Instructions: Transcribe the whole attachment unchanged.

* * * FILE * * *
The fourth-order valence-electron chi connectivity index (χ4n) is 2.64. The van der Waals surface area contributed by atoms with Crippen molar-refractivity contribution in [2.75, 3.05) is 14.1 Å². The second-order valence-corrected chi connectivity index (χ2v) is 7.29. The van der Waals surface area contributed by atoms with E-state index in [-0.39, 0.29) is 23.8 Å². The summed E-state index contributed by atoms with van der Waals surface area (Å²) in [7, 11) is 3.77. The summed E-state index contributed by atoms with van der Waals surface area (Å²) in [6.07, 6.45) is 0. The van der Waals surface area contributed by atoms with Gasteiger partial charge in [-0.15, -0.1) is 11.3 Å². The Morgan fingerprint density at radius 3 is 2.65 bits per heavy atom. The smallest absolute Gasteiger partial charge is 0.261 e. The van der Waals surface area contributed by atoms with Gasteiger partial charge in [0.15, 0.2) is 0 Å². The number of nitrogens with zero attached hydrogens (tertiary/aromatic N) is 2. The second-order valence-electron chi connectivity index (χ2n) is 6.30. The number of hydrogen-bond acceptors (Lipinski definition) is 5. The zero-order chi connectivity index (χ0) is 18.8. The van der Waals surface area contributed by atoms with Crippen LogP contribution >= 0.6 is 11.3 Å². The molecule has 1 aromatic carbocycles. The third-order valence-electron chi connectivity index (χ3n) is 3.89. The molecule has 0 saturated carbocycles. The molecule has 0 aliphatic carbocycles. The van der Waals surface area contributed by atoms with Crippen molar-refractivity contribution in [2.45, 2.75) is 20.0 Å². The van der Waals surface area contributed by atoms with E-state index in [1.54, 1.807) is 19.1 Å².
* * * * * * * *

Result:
The fourth-order valence-electron chi connectivity index (χ4n) is 2.64. The van der Waals surface area contributed by atoms with Crippen molar-refractivity contribution in [2.75, 3.05) is 14.1 Å². The second-order valence-corrected chi connectivity index (χ2v) is 7.29. The van der Waals surface area contributed by atoms with E-state index in [-0.39, 0.29) is 23.8 Å². The summed E-state index contributed by atoms with van der Waals surface area (Å²) in [7, 11) is 3.77. The summed E-state index contributed by atoms with van der Waals surface area (Å²) in [6.07, 6.45) is 0. The van der Waals surface area contributed by atoms with Gasteiger partial charge in [-0.15, -0.1) is 11.3 Å². The Morgan fingerprint density at radius 3 is 2.65 bits per heavy atom. The smallest absolute Gasteiger partial charge is 0.261 e. The van der Waals surface area contributed by atoms with Gasteiger partial charge in [0.15, 0.2) is 0 Å². The number of nitrogens with zero attached hydrogens (tertiary/aromatic N) is 2. The second-order valence-electron chi connectivity index (χ2n) is 6.30. The number of hydrogen-bond acceptors (Lipinski definition) is 5. The zero-order chi connectivity index (χ0) is 18.8. The van der Waals surface area contributed by atoms with Crippen LogP contribution >= 0.6 is 11.3 Å². The molecule has 1 aromatic carbocycles. The third-order valence-electron chi connectivity index (χ3n) is 3.89. The molecule has 0 saturated carbocycles. The molecule has 0 aliphatic carbocycles. The van der Waals surface area contributed by atoms with Crippen molar-refractivity contribution in [2.45, 2.75) is 20.0 Å². The van der Waals surface area contributed by atoms with E-state index in [1.54, 1.807) is 19.1 Å².